Park to Host Lecture on Harrison Crandall

Harrison Crandall Painting, circa mid-1960s
July 22, 2009
Grand Teton National Park will host a special lecture titled,
“Harrison Crandall: Creating a Vision of Grand Teton National Park,” by Dr. Ken Barrick, at 7:30 p.m. on Tuesday, July 28 at the Colter Bay Visitor Center Auditorium. This program is free and open to the public.

Harrison “Hank” Crandall homesteaded in Jackson Hole in 1922. He was a fine-art painter, photographer, early concessionaire and fervent supporter of Grand Teton National Park until his death in 1970. In fact, he was the first resident artist in the valley and ran two Crandall Studios for decades: one at Jenny Lake (now the Jenny Lake Visitor Center) and the other at the former town of Moran near the shore of Jackson Lake. Crandall is best known for his landscape photos and oil paintings of the Teton Range, hand-painted wildflower photographs, and images of ranch life in Jackson Hole—including cowboys and cowgirls.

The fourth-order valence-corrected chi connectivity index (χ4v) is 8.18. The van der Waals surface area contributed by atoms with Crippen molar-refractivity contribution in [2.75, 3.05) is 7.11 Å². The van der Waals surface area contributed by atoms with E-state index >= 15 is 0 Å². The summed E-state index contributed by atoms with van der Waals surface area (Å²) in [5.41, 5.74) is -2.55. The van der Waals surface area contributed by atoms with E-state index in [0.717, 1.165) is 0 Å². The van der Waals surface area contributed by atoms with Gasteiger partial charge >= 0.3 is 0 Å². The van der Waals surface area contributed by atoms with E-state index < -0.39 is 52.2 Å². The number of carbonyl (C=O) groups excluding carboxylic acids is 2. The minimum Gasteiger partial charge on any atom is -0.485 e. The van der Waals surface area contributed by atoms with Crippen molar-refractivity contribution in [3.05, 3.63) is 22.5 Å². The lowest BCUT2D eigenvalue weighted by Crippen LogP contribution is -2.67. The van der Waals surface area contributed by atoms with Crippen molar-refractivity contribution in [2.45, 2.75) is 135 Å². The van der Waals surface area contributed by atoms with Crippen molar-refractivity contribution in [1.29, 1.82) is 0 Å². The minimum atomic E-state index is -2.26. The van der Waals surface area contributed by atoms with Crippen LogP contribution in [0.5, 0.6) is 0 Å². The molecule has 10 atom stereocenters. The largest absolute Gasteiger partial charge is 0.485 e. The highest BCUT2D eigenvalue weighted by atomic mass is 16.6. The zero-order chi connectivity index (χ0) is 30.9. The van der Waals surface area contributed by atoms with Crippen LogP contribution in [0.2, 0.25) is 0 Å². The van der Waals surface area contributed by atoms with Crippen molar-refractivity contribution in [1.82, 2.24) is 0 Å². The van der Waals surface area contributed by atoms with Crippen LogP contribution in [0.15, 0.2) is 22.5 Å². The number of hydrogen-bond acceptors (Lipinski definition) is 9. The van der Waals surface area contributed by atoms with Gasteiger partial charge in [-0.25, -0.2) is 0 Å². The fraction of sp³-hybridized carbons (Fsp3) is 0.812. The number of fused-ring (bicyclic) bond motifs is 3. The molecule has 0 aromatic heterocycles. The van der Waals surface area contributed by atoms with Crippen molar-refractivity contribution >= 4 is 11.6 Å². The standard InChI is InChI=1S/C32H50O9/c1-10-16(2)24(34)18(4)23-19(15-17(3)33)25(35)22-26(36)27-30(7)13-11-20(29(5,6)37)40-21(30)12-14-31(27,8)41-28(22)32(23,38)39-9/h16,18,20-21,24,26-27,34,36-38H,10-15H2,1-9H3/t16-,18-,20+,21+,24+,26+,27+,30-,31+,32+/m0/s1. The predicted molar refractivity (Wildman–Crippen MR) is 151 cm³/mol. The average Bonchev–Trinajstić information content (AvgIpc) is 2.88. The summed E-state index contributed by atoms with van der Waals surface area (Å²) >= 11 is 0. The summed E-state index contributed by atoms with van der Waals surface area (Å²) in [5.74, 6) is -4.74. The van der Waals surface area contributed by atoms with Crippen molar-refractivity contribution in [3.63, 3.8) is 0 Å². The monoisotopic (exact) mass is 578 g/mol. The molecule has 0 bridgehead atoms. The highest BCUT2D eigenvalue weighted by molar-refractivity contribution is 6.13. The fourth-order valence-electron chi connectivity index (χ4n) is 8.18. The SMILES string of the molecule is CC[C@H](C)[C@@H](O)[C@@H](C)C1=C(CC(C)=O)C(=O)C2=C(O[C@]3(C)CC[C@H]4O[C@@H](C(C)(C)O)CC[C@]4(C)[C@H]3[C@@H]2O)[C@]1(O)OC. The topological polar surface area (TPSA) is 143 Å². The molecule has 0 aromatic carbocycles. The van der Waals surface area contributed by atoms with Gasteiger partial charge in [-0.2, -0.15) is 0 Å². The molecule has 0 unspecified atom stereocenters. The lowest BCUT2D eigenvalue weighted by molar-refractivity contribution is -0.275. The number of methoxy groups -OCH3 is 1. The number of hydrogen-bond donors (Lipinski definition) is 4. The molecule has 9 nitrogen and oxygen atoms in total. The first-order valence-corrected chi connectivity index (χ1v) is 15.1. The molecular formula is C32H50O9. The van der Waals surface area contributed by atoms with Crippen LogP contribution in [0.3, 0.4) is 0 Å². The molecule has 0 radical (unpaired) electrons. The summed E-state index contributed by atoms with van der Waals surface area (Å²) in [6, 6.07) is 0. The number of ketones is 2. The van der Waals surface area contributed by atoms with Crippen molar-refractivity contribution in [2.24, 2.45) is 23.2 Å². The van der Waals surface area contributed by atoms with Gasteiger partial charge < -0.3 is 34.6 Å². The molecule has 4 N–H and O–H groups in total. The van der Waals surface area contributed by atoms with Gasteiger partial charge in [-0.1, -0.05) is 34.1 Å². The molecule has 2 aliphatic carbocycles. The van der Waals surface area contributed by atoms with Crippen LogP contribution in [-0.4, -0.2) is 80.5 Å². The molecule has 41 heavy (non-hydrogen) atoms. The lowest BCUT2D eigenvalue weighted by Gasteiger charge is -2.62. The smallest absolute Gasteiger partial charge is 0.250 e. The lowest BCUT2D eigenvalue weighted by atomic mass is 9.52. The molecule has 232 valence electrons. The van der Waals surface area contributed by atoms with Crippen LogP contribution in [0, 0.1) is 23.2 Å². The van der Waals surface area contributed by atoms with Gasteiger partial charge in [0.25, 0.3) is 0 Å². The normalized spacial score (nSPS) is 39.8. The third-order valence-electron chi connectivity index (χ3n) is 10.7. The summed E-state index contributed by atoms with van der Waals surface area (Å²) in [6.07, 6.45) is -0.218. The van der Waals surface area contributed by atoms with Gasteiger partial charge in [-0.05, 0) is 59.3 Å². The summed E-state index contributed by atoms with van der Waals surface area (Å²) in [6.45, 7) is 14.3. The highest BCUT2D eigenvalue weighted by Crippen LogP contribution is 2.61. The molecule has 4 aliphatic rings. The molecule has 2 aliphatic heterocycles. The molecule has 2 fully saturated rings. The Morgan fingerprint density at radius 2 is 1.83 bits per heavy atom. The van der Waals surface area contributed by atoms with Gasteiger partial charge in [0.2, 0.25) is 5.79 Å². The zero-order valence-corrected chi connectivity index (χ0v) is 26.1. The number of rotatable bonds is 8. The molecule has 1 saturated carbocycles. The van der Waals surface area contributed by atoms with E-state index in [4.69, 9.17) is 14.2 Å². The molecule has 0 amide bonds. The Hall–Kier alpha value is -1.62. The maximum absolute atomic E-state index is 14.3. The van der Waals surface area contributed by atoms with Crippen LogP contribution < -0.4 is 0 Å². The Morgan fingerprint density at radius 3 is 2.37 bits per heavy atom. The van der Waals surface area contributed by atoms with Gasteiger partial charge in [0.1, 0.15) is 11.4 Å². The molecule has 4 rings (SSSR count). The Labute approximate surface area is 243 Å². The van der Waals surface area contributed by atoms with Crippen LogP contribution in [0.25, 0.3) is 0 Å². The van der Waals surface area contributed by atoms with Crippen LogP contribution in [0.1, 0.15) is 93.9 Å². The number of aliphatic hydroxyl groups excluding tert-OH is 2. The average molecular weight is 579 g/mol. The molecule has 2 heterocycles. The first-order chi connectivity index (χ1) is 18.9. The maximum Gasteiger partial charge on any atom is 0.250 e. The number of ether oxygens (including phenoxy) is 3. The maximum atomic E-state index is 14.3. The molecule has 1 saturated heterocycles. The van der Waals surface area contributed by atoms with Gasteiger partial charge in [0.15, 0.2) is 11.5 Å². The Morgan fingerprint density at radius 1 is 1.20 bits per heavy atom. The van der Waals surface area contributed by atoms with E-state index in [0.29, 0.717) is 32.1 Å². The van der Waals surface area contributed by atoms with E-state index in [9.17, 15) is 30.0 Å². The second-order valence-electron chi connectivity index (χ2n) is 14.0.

Dr. Barrick, an associate professor of geography at the University of Alaska-Fairbanks, has been doing research in the Rocky Mountains for 25 years, including studies in Yellowstone and Grand Teton national parks. For nearly 10 years, Barrick has done extensive research on Harrison Crandall’s contributions to the art of national parks.